Sponsors 'Shocked' By Cancellation
According to a spokesperson for Maybelline New York — a major sponsor of TFW for recurring years — the company did not see the announcement coming.
"While we are shocked by the news, we feel that there are many opportunities to continue to support Canadian fashion and translate the beauty trends from catwalk to sidewalk for the consumer," Genevieve Ringuet, Integrated Communications Manager from Maybelline New York and essie Canada, said in a statement to HuffPost Canada Style.
Jack Ingraham, the general manager of Redken Canada, Toronto Fashion Week's official hair sponsor, says the brand is "excited about the future of fashion in Canada and what's to come."
The Designer POV
Designer Sebastian Guarin had previously designed his clothing line, Atelier Guarin, for the Mercedes-Benz start-up competition, which was co-sponsored by IMG World.
Winning the competition came with a $30,000 bursary and a runway show in Toronto. An IMG representative told CBC the organization will no longer be sponsoring the competition.
Once Guarin heard the news about TFW, he knew all the months of planning he had put into a debut on this year's runways would be wasted.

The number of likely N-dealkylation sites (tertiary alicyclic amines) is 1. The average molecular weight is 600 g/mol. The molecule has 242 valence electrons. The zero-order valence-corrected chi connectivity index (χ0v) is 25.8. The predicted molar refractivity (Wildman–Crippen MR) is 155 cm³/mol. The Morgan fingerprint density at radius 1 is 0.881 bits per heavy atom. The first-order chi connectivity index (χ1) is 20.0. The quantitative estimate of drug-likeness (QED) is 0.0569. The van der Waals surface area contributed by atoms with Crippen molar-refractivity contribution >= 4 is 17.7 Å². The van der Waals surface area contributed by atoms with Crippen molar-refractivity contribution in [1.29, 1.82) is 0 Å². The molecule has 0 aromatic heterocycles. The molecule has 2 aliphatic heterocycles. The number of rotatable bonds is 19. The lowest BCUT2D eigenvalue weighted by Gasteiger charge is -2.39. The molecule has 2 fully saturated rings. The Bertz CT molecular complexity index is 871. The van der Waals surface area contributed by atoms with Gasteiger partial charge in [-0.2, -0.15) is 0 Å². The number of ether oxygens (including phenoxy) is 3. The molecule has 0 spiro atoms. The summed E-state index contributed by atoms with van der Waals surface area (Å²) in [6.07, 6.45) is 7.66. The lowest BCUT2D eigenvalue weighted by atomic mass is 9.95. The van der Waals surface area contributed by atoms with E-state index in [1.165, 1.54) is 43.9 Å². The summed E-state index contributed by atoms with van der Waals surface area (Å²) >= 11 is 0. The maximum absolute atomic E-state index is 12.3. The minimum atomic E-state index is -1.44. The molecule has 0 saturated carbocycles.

"This shakes up my own plans, and also many other designers working on their collections.... we need to find new solutions to making a bigger impact on the world with Canadian Fashion," Guarin told told HuffPost Canada Style. "I hope this gets resolved and we don't just end Toronto Fashion Week forever."
Designer Som Kong debuted his clothing line at TFW 2015. In a Facebook post, Kong paid tribute to TFW with a picture of him with model Winnie Harlow.
For Kong, TFW was a financial setback, but one that he learned from.
"After showcasing my collection, my gut knew something was off," Kong wrote in his post. "TFW did not guarantee any form of financial return, if anything it had put me in hot waters. And I am so thankful for that because I will never forget through those tough experiences and challenges."
Why Did Fashion Week Fold?
Style and beauty blogger Justine Iaboni says that everyone in Toronto's fashion industry is to blame for the cancellation.
"We can't point fingers, we need to look inward and really ask: What am I doing for the industry? How can I make a difference? It's time," Iaboni told HuffPost Canada Style.
"At the end of the day I can't say that this wasn't in the foreseeable future. It was bound to happen sooner or later ... It's analogous to what's happening to the Canadian fashion industry. If we keep shitting on it and looking for instant gratification, and only celebrating designers who make it abroad, eventually the entire system will crumble."